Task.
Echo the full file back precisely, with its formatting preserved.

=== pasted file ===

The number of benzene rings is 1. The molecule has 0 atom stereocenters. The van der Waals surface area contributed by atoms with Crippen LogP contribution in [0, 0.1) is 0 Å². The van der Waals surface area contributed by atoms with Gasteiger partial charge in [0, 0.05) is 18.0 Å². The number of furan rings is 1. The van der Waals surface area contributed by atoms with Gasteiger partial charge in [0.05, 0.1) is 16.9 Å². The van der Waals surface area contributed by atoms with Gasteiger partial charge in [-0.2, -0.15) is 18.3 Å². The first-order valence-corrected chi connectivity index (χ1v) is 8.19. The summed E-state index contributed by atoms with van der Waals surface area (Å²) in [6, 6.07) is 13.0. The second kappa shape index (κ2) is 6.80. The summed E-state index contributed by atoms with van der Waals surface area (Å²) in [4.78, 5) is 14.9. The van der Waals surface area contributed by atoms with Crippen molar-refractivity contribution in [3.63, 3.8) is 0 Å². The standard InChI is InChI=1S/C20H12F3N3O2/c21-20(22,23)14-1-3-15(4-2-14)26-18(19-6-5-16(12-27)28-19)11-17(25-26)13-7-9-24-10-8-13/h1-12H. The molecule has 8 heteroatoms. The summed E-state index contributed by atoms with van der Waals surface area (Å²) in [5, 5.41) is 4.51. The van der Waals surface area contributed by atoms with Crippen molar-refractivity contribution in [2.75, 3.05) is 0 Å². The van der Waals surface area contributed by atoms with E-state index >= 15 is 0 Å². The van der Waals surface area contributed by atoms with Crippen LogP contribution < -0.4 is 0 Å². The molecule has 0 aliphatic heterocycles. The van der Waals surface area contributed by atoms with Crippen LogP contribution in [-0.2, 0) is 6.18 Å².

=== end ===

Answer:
The number of benzene rings is 1. The molecule has 0 atom stereocenters. The van der Waals surface area contributed by atoms with Crippen LogP contribution in [0, 0.1) is 0 Å². The van der Waals surface area contributed by atoms with Gasteiger partial charge in [0, 0.05) is 18.0 Å². The number of furan rings is 1. The van der Waals surface area contributed by atoms with Gasteiger partial charge in [0.05, 0.1) is 16.9 Å². The van der Waals surface area contributed by atoms with Gasteiger partial charge in [-0.2, -0.15) is 18.3 Å². The first-order valence-corrected chi connectivity index (χ1v) is 8.19. The summed E-state index contributed by atoms with van der Waals surface area (Å²) in [6, 6.07) is 13.0. The second kappa shape index (κ2) is 6.80. The summed E-state index contributed by atoms with van der Waals surface area (Å²) in [4.78, 5) is 14.9. The van der Waals surface area contributed by atoms with Crippen molar-refractivity contribution in [3.63, 3.8) is 0 Å². The standard InChI is InChI=1S/C20H12F3N3O2/c21-20(22,23)14-1-3-15(4-2-14)26-18(19-6-5-16(12-27)28-19)11-17(25-26)13-7-9-24-10-8-13/h1-12H. The molecule has 8 heteroatoms. The summed E-state index contributed by atoms with van der Waals surface area (Å²) in [5, 5.41) is 4.51. The van der Waals surface area contributed by atoms with Crippen molar-refractivity contribution in [2.75, 3.05) is 0 Å². The van der Waals surface area contributed by atoms with E-state index >= 15 is 0 Å². The van der Waals surface area contributed by atoms with Crippen LogP contribution < -0.4 is 0 Å². The molecule has 0 aliphatic heterocycles. The van der Waals surface area contributed by atoms with Crippen LogP contribution in [-0.2, 0) is 6.18 Å².